The nomadic life has always appealed to me. This is probably why working in international development was the only logical choice, as it never occurred to me to do anything else. The countries and people change along with the programs, travel and field experience being the only currency worth boasting about.
I moved to London with high ambitions and ended up staying for almost four years, ceaseless travelling all the while. When I finally left, I spent a year living out of one weather-beaten suitcase. I travelled across Europe and into Africa, frequently jolting back to New York and London between trips. Once settled in New York for grad school, and eventually for another year of freelancing, the restlessness continued. Two years and six apartments later (from some seriously dodgy rentals in the East Village to sublets from South Slope to Crown Heights), I settled in Bushwick, worn out and searching manically for something stable.
Then the unthinkable occurred. I turned 30 and went to work on Wall Street. The words “cliché” and “irony” haven’t seemed to suffice so far. Finding myself in the private sector, let alone Wall Street, was an utter shock. Finding Wall Street to be less of a hell than development often is was equally as shocking. The feeling of being permanently trapped inside a stock photo, however, is priceless.
So far, the almost three months into full-time employment have erased almost all previous memories of the struggle of freelance life. It’s as if the months spent in constant dread of running out of assignments, and the constant reevaluating of goals and purpose, happened distantly to someone else.
However, the days are not without an immense sense of gratitude. Despite some doubt-inducing days, the work is steady, and compared to development, the hours are the stuff of fiction. Being adept at scraping by for so long on a freelancer’s wages, current compensation always leaves me with more than I know what to do with at the end of each month.
Along with a steady salary comes the steady working hours. This was less easy to come to terms with. Not an early riser and accustomed to doing most of my work overnight, the daily toil of the 10-6 weighed heavily. A good deal of creative strategy was summoned to make the most out of the after-office hours. As a result, life outside of work has reached a sort of balance. It’s almost as if this life has been newly formed and is trying, rather optimistically, to find its own two feet. Patiently, I’m building a foundation for the one thing I’ve always lacked: routine.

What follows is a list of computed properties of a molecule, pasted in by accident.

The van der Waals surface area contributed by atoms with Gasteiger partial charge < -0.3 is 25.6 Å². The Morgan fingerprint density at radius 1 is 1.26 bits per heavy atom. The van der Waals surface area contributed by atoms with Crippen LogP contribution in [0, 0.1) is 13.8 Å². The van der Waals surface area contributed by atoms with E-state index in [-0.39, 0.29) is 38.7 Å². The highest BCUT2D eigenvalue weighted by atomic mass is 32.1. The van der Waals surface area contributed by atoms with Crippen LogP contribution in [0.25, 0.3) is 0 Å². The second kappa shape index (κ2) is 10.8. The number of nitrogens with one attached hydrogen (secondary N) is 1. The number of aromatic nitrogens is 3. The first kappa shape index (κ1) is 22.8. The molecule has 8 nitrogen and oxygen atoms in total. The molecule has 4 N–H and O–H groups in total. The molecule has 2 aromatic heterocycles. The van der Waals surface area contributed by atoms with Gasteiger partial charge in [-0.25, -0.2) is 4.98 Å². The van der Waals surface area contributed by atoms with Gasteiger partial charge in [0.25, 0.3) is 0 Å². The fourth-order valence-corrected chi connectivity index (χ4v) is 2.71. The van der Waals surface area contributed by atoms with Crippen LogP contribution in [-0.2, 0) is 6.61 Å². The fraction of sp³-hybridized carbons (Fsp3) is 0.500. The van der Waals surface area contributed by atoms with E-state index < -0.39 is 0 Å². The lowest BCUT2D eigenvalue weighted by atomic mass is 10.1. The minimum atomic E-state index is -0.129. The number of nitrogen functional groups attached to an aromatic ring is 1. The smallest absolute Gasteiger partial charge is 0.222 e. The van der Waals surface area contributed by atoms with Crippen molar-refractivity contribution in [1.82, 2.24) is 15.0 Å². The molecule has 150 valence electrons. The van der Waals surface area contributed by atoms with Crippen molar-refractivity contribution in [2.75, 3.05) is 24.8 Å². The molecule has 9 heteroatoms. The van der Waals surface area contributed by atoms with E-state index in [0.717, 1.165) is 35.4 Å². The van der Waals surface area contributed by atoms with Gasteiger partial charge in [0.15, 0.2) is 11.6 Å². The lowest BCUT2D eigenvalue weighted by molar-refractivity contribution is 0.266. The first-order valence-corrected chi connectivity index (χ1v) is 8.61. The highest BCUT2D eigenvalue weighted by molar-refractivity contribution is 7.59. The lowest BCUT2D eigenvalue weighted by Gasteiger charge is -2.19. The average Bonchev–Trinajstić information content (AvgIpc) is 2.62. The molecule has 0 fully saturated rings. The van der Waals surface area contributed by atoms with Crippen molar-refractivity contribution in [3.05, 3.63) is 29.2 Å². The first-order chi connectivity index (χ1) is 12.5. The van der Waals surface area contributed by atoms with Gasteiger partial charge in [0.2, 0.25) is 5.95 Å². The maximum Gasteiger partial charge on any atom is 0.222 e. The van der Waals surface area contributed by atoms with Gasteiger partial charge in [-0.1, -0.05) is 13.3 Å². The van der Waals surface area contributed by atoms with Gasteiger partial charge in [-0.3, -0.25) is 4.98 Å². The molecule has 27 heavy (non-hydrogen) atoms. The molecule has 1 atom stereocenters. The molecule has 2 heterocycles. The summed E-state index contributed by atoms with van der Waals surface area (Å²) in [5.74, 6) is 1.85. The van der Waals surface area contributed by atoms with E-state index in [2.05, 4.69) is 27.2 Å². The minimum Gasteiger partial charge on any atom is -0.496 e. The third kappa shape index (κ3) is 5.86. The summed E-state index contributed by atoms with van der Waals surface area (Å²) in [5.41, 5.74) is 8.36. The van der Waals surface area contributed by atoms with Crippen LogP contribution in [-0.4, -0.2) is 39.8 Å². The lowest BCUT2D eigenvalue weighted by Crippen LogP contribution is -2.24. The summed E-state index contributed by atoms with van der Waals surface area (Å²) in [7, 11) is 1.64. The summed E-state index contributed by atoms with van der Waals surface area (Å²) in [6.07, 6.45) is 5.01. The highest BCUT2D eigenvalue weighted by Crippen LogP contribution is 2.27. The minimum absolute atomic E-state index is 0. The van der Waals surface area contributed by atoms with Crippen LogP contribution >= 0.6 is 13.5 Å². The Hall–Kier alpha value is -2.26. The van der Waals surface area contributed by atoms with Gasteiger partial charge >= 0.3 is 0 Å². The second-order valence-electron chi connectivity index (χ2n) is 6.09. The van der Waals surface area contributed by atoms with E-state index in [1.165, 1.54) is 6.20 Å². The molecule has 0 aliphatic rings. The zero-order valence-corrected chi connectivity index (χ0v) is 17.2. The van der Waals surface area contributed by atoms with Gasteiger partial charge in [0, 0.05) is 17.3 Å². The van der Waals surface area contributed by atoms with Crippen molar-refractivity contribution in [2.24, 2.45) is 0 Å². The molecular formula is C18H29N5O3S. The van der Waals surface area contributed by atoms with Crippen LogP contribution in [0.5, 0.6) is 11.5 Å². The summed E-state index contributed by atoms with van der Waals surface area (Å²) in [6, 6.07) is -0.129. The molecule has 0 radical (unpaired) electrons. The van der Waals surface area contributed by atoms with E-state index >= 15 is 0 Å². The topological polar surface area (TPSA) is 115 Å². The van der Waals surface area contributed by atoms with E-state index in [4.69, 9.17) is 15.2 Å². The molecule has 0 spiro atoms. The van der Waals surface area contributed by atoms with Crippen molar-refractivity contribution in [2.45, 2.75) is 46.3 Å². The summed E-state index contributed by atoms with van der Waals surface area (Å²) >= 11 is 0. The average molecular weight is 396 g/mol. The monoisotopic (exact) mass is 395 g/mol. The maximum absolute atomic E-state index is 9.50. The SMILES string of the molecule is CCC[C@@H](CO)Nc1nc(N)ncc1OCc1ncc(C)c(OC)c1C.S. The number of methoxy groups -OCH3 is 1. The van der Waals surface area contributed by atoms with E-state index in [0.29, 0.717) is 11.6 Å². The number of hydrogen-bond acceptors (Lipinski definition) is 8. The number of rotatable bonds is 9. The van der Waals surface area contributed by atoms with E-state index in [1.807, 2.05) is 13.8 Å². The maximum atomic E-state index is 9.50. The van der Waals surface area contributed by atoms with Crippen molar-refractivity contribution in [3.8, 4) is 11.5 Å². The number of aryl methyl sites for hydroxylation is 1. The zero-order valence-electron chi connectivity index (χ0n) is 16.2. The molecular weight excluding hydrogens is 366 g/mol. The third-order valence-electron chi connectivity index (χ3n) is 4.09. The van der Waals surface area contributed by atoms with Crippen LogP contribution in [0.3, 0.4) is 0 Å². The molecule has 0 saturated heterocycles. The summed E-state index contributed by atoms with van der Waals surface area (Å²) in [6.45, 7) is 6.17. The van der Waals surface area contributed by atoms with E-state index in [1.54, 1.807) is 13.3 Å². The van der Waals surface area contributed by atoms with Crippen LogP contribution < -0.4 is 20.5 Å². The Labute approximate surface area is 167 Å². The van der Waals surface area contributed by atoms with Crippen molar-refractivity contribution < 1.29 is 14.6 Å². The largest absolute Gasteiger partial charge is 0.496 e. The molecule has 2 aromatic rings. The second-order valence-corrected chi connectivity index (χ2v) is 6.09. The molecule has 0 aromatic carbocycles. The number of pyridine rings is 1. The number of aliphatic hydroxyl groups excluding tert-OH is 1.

The thought of routine, which usually stifles me, has on the contrary brought an element of much needed maturity into my schedule. Unintuitive as it is for me, achieving it has taken many false starts. Slow progress and frequent positive affirmations have been key to not flinging myself off the proverbial wagon again.
The routine so far has taken on the form of gentle domesticity. If not fully so, then a great deal more, than what I’ve experienced up until this point. I took over the lease on my Bushwick apartment, which triggered a frenzy of domestic activity. A whole year in one apartment. What a feat! So I moved into the inordinately sunny bedroom facing the park along Starr Street. I perched myself authoritatively at the top of the railroad apartment, nestled away from the other rooms off the kitchen.
As the head administrator of this new space, I plunged dutifully and enthusiastically into the work at hand: furnishing nooks and crannies, replenishing cupboards with new mugs and plates, and dispersing art and fresh flowers onto every conceivable surface. In sum, I racked up a ridiculous bill with all the perceived “essentials” that a newly employed, distinctly not homeless 30-something might need.
In other words, it dawned on me that I had accidentally stumbled upon a normal life, and I was more than keen to play along.
The mad rush of energy to make this Bushwick walk-up a home consumed several weeks, but eventually the desired effect was achieved. I was quickly enamored by the flood of sunlight in the mornings and the rare, green views. My books, previously kept as adornments in other people’s hallways, now had a home of their own (a pale wood bookshelf that I assembled myself, I might add). The curtains were hung, the vases arranged, and the green of the potted plants and succulents popped perfectly against the red exposed brick in all the rooms. $21 spent on each miniature candle seemed like a reasonable price to pay to lighten up a space of one’s own.
Having spent all my life until this point not giving a toss about interiors, or exteriors for that matter, I can barely understand this newfound interest in tapestries. But home is now so cozy that I sometimes just want to stay in bed, tucked between throw pillows, gazing out the window at the weaving treetops of Maria Hernandez Park.
Are the days gone when I’d spend four nights a week marauding around the East Village until early morning, five drinks in, dancing with people I probably had only known for the better part of a week? The farewell to a freelancer’s schedule is bittersweet and the late nights out have since halved. The state of the permanent hangover has given way to more nights in: coming home and putting the kettle on, streaming Radio 1, rolling my eyes at myself as I contemplate the practicality of meal prepping.
Some nights instead have been devoted to the newfound goal of “Developing a Yoga Practice”, a goal allotted to you immediately upon arrival in Bushwick. After an overindulgent dinner, I’ll guiltily stumble the few steps over to my studio for a Lunar Vinyasa, followed by a piping hot shower. What a life of contentment, ease and serenity!
And then at times it occurs to me that I’m only ever just playing at this grown-up game. On nights like these, I pack up my things and hightail it over to the nearest dive bar as a matter of urgency.